by Ann Douglas
A study released by the American College of Sports Medicine earlier this year found that two- to four-years-olds being cared for in home daycare settings may not be getting the physical activity they need.
The study, which measured the physical activity levels of 12 boys and 15 girls during 86 days at home daycare using an accelerometer, found that, on average, the children were inactive for 264 of the 330 minutes when the children were awake (not napping).
They were engaged in light physical activity for 36.5 minutes, moderate physical activities for 14 minutes, and moderate-to-vigorous activities for 18 minutes.
Lead researcher Stewart G. Trost, Ph.D, intends to follow up on this study by studying the home daycare setting itself in greater detail, to try to identify possible barriers to promoting greater physical fitness in children.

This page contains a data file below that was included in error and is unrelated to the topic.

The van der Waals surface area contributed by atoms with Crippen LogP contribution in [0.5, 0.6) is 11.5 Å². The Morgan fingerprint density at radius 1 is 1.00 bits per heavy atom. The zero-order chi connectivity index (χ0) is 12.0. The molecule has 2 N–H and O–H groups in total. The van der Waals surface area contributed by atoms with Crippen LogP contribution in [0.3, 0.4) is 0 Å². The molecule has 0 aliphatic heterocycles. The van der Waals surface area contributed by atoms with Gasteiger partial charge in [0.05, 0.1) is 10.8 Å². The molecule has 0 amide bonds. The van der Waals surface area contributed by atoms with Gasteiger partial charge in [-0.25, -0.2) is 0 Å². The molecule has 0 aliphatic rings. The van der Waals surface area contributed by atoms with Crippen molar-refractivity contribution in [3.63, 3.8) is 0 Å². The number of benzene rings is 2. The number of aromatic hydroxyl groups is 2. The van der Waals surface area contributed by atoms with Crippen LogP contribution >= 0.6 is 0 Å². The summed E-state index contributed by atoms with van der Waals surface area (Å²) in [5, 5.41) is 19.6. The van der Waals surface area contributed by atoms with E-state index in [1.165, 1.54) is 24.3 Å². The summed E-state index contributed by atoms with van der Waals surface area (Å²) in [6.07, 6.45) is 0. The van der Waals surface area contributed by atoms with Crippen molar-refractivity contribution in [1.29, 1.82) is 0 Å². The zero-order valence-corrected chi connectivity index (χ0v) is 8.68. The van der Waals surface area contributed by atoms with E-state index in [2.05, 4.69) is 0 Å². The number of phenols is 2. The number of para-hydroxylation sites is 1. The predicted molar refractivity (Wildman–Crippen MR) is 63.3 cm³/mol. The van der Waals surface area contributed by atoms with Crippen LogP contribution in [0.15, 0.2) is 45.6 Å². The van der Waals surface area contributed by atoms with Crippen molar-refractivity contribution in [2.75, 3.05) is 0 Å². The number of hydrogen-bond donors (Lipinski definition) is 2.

He also hopes to develop a professional development program for home daycare operators, to help them incorporate the latest information about physical activity and nutrition into their programs for young children.
Ann Douglas is the author of numerous books about pregnancy and parenting including the bestselling "The Mother of All Pregnancy Books." She regularly contributes to a number of print and online publications, is frequently quoted in the media on a range of parenting-related topics, and has appeared as a guest on a number of television and radio shows. Ann and her husband Neil live in Peterborough, Ontario. with the youngest of their four children. Learn more at her site, having-a-baby.com.
Copyright © Ann Douglas. Permission to publish granted to Pregnancy.org.